24 hours in Amsterdam

Shaney Hudson finds that there's more to Europe's most infamous red-light district than meets the curious eye.

Forget the UNESCO heritage-listed canals, ignore the grandeur of the diamond trade and disregard the priceless art. When people think of Amsterdam, they think vice.

The Netherlands's liberal attitude to prostitution and cannabis consumption has led to the image of an adult Disneyland, particularly its tiny red-light district.

The area is not for the easily offended. However, spending a little time in the city's oldest and most historic district is an eye-opener, in more ways than one.


Known as De Wallen to locals, the centuries-old canal houses in the area fetch millions. Second-hand bookstores, cafes, a five-star hotel and a weekly farmers' market all add character.

Zeedijk is one of Amsterdam's oldest streets, lined with old brown bars (so called for their nicotine-stained walls), bakeries and Chinatown. Stop at FGS He Hua Temple, the largest Buddhist temple in Europe.

White swans along the canals are unofficial mascots for De Wallen. When the canal freezes over in winter, you'll see even the most hardened locals making an effort to feed them.

He Hua Temple, Zeedijk 106. See ibps.nl/en /hehuatempel.htm.


Amsterdam's oldest building and church, Oude Kerk, was consecrated in 1306. Today, used as both an exhibition space and as a place for worship, the landmark remains an interesting juxtaposition to its surrounds. Keep an eye out for artwork - including a monument to sex workers and a brass hand grabbing a breast embedded in the cobbles.

Oudekerksplein 23. See oudekerk.nl.


A block from the Oude Kerk is the Cannabis College. Acting as an information point for curious tourists, the college lays bare many myths about cannabis.

It's a great way to catch a whiff of the city's smoking scene while you can. After years of liberal laws, new restrictions concerning coffee shops could take effect this year.

Open daily 11am-7pm, Oudezijds Achterburgwal 124. See cannabiscollege.com.


Fifteen minutes' walk from the Cannabis College is the newly opened Amsterdam Tattoo Museum. Founded by famous tattooist Henk Schiffmacher, the three-story museum offers a surprisingly in-depth look at the phenomenon of body art.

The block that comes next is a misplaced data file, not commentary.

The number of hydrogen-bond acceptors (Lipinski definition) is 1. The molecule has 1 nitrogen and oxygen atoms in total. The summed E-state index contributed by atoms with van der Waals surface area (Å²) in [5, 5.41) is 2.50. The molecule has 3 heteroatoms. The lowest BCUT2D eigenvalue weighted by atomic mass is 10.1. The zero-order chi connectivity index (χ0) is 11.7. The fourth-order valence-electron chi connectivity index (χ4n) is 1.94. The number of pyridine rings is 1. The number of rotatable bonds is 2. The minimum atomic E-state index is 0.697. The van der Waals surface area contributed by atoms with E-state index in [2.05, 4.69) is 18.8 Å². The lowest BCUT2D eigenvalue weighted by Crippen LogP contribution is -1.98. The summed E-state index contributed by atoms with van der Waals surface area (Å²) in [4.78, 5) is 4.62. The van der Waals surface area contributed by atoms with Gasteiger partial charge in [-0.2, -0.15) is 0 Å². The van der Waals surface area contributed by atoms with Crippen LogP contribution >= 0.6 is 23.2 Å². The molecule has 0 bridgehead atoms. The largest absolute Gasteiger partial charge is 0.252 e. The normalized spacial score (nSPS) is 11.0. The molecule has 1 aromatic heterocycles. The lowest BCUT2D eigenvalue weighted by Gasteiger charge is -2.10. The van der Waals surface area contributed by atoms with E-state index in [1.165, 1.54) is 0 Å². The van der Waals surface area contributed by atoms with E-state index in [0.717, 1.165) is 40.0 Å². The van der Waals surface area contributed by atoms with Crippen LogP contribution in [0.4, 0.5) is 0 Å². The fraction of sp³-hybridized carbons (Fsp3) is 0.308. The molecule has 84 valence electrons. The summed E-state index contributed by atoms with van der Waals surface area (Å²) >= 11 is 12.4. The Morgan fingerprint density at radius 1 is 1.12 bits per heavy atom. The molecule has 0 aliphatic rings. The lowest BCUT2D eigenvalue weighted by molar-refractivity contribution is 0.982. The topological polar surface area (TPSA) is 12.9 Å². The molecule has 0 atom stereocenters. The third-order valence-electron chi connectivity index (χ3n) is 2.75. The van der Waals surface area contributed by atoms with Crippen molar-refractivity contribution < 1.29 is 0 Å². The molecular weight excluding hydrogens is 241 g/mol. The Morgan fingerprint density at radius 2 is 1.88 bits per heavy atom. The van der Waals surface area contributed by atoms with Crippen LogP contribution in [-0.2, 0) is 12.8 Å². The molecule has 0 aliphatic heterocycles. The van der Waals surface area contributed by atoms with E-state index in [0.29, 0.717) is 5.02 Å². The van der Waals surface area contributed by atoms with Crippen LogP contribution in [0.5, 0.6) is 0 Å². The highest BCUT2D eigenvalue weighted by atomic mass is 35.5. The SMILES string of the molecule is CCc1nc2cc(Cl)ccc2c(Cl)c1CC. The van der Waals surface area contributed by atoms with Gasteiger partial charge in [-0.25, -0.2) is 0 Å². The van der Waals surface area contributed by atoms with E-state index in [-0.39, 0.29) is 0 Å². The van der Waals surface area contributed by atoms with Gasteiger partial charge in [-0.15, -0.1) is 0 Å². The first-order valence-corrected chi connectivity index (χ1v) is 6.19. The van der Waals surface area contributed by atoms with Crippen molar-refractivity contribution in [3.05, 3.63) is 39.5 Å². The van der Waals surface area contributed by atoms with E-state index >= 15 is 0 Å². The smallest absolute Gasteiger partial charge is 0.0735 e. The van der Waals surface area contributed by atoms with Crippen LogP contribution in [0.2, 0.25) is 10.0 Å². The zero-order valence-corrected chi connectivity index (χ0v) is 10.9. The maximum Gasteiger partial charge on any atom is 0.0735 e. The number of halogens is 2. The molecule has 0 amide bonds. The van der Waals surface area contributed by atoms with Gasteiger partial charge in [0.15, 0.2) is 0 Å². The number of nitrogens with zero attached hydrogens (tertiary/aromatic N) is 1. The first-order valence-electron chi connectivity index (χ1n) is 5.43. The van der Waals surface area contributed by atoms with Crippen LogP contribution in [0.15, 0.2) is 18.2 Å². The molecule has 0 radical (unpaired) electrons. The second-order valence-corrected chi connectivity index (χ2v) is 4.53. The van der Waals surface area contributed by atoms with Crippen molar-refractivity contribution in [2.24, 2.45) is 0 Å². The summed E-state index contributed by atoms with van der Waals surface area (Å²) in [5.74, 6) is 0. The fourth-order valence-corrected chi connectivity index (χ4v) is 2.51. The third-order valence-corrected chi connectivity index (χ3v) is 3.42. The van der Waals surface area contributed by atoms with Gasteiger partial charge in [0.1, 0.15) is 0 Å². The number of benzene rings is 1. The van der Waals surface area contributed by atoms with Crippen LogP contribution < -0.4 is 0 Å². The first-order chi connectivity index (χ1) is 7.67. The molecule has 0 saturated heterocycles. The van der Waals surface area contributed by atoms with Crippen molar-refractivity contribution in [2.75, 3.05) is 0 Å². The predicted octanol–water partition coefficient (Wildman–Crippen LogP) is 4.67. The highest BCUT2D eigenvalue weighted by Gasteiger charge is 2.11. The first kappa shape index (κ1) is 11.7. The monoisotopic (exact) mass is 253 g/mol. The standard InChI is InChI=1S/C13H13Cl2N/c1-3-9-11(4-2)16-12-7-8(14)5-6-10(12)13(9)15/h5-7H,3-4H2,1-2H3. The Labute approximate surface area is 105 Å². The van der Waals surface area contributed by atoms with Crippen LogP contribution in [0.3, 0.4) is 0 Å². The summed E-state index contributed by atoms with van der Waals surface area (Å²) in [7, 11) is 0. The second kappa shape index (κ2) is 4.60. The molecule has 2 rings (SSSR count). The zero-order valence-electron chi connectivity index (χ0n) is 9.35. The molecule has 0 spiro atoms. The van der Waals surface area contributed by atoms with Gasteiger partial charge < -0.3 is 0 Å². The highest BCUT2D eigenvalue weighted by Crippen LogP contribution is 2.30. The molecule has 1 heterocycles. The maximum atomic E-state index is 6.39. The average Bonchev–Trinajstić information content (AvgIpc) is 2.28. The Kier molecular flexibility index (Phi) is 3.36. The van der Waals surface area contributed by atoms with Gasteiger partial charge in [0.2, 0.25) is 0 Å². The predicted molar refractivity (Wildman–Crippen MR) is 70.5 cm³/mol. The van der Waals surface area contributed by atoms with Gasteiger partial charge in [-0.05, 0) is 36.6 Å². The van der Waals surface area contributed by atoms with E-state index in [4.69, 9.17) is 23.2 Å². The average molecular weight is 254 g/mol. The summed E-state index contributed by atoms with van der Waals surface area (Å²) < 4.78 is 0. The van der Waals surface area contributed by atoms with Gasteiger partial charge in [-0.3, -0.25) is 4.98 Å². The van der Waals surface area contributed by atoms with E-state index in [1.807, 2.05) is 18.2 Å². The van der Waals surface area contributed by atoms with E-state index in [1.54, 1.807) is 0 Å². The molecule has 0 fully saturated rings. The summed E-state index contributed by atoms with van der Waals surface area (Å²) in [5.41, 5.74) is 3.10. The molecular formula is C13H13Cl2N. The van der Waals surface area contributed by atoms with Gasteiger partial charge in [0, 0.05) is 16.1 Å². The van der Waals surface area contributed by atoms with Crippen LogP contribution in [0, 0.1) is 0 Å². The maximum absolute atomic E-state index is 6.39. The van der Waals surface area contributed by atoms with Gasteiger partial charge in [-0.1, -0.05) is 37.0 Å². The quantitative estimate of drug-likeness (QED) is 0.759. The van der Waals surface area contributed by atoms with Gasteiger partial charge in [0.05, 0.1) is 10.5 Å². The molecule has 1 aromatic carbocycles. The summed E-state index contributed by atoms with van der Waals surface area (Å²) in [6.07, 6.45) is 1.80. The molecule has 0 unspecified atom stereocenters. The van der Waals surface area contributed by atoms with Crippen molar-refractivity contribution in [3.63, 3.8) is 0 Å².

Open daily 10am-7pm, Plantage Middenlaan 62. Entry €10 ($13). See amsterdamtattoomuseum.com.


Just around the corner, you can wet your whistle at one of Amsterdam's last-remaining wooden windmills. Built in the 18th century, the De Gooyer grain mill has been standing in its present location by the Nieuwevaart Canal since 1814. At its base is Brouwerij t' IJ, an organic microbrewery popular for its beer garden.

Open daily 2pm-8pm, Funenkade 7. See brouwerijhetij.nl.


Head back to the red-light district in time for the Prostitute Information Centre's weekly walking tour, which offers a straightforward look at the business, legality and practicality of the world's oldest profession.

It's a brisk business explained by guides who are often former sex workers themselves. There are 300 "red-light windows" rented by sex workers in a two-block radius, with the average worker on an eight-hour shift seeing between five to 30 customers and charging about €50 for 15 minutes. There are strict regulations and all income is taxed.

There is no opposition to legalised prostitution in the city, but curiously, the biggest threat to the area is tourist traffic: the amount of people looking but not buying.

Tours run Saturday 5pm or by appointment. Open Saturday 4pm-7pm, Enge Kerksteeg 3 (behind the Oude Kerk). See www.pic-amsterdam.com.


Zeedijk is home to a number of bargain Asian eateries and quality restaurants. Pick of the bunch is Latei, with its retro knick-knacks, '50s-style Formica tables and resident cat.

Although popular, it's worth waiting on Thursday to Saturday evenings, when they serve up authentic Ethiopian food. The homestyle dishes vary (and often run out) but there is always a vegetarian option, along with traditional Injera bread.

Open Monday-Wednesday 8am-6pm, Thursday-Saturday 8am-10pm and Sunday 11am-6pm, Zeedijk 143. See www.latei.net.


Just a few steps away is the historic Cafe t'Mandje (the Little Basket). Opened in 1927 by the flamboyant Bet van Beeren, it was one of the world's first openly gay bars.

Open Tuesday-Thursday 4pm-1am, Friday-Saturday 2pm-3am, Sunday 2pm-1am, Zeedijk 63. See cafetmandje.nl.


At midnight, head back towards the red-light district, where the circus is in full swing.

Spruikers sell sex shows of wide-eyed wonders in six languages, while a rowdy buck's party dressed in superhero outfits pose for photos. A tourist who has had a little too much cries in a gutter, consoled by friends in matching pink fairy wings. Behind them, a recent customer tries to discreetly slip back into the bustling crowd, not realising his fly is still undone. And on the canals, a pair of white swans sweep along indifferently.

It's just another night in the red-light district, and the tourists are the real sideshow.


Getting there Etihad (EY) has a fare to Amsterdam for about $1910 low-season return from Sydney and Melbourne, including taxes. Fly to Abu Dhabi (about 14hr) and then to Amsterdam (7hr 30min); see etihad.com. Australians do not require a visa for tourism for an accumulative stay of up to 90 days in a six-month period in the Schengen states.

Staying there The Grand is a short walk from De Wallen. From €320 ($416), 197 Oudezijds Voorburgwal; see sofitel-legends.com.

More information iamsterdam.com.